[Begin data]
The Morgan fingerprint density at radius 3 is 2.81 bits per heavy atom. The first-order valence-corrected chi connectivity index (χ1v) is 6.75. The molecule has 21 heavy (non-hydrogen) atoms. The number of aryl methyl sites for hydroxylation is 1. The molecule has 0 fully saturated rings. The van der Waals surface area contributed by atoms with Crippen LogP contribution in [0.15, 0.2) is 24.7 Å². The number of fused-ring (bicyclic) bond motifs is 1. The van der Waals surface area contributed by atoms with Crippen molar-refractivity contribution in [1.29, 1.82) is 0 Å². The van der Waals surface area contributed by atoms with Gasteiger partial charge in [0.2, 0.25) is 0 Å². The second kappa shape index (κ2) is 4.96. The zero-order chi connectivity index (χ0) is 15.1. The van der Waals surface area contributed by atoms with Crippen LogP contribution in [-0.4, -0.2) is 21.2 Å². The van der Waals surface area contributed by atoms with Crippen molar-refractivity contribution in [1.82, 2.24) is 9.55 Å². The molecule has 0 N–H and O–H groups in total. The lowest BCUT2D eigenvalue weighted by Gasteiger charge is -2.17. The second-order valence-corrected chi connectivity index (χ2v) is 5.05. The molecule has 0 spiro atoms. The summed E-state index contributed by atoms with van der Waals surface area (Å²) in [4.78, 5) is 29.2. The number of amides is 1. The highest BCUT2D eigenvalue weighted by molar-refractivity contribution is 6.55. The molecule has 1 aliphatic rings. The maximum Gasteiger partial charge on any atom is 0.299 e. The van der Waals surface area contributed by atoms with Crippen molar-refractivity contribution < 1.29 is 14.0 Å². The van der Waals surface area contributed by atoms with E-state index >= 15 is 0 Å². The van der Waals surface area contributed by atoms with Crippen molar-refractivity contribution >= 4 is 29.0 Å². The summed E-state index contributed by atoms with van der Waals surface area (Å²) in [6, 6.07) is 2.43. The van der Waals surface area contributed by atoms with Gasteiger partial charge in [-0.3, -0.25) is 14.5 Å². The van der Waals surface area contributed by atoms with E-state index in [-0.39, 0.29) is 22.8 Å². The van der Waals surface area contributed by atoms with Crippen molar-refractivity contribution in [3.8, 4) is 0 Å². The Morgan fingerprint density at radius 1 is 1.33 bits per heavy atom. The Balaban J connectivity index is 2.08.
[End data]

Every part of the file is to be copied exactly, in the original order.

The Morgan fingerprint density at radius 3 is 2.81 bits per heavy atom. The first-order valence-corrected chi connectivity index (χ1v) is 6.75. The molecule has 21 heavy (non-hydrogen) atoms. The number of aryl methyl sites for hydroxylation is 1. The molecule has 0 fully saturated rings. The van der Waals surface area contributed by atoms with Crippen LogP contribution in [0.15, 0.2) is 24.7 Å². The number of fused-ring (bicyclic) bond motifs is 1. The van der Waals surface area contributed by atoms with Crippen molar-refractivity contribution in [1.29, 1.82) is 0 Å². The van der Waals surface area contributed by atoms with Gasteiger partial charge in [0.2, 0.25) is 0 Å². The second kappa shape index (κ2) is 4.96. The zero-order chi connectivity index (χ0) is 15.1. The van der Waals surface area contributed by atoms with Crippen LogP contribution in [-0.4, -0.2) is 21.2 Å². The van der Waals surface area contributed by atoms with Crippen molar-refractivity contribution in [1.82, 2.24) is 9.55 Å². The molecule has 0 N–H and O–H groups in total. The lowest BCUT2D eigenvalue weighted by Gasteiger charge is -2.17. The second-order valence-corrected chi connectivity index (χ2v) is 5.05. The molecule has 0 spiro atoms. The summed E-state index contributed by atoms with van der Waals surface area (Å²) in [4.78, 5) is 29.2. The number of amides is 1. The highest BCUT2D eigenvalue weighted by molar-refractivity contribution is 6.55. The molecule has 1 aliphatic rings. The maximum Gasteiger partial charge on any atom is 0.299 e. The van der Waals surface area contributed by atoms with Crippen molar-refractivity contribution < 1.29 is 14.0 Å². The van der Waals surface area contributed by atoms with E-state index >= 15 is 0 Å². The van der Waals surface area contributed by atoms with Crippen molar-refractivity contribution >= 4 is 29.0 Å². The summed E-state index contributed by atoms with van der Waals surface area (Å²) in [6, 6.07) is 2.43. The van der Waals surface area contributed by atoms with Gasteiger partial charge in [-0.3, -0.25) is 14.5 Å². The van der Waals surface area contributed by atoms with E-state index in [-0.39, 0.29) is 22.8 Å². The van der Waals surface area contributed by atoms with Crippen molar-refractivity contribution in [3.8, 4) is 0 Å². The Morgan fingerprint density at radius 1 is 1.33 bits per heavy atom. The Balaban J connectivity index is 2.08.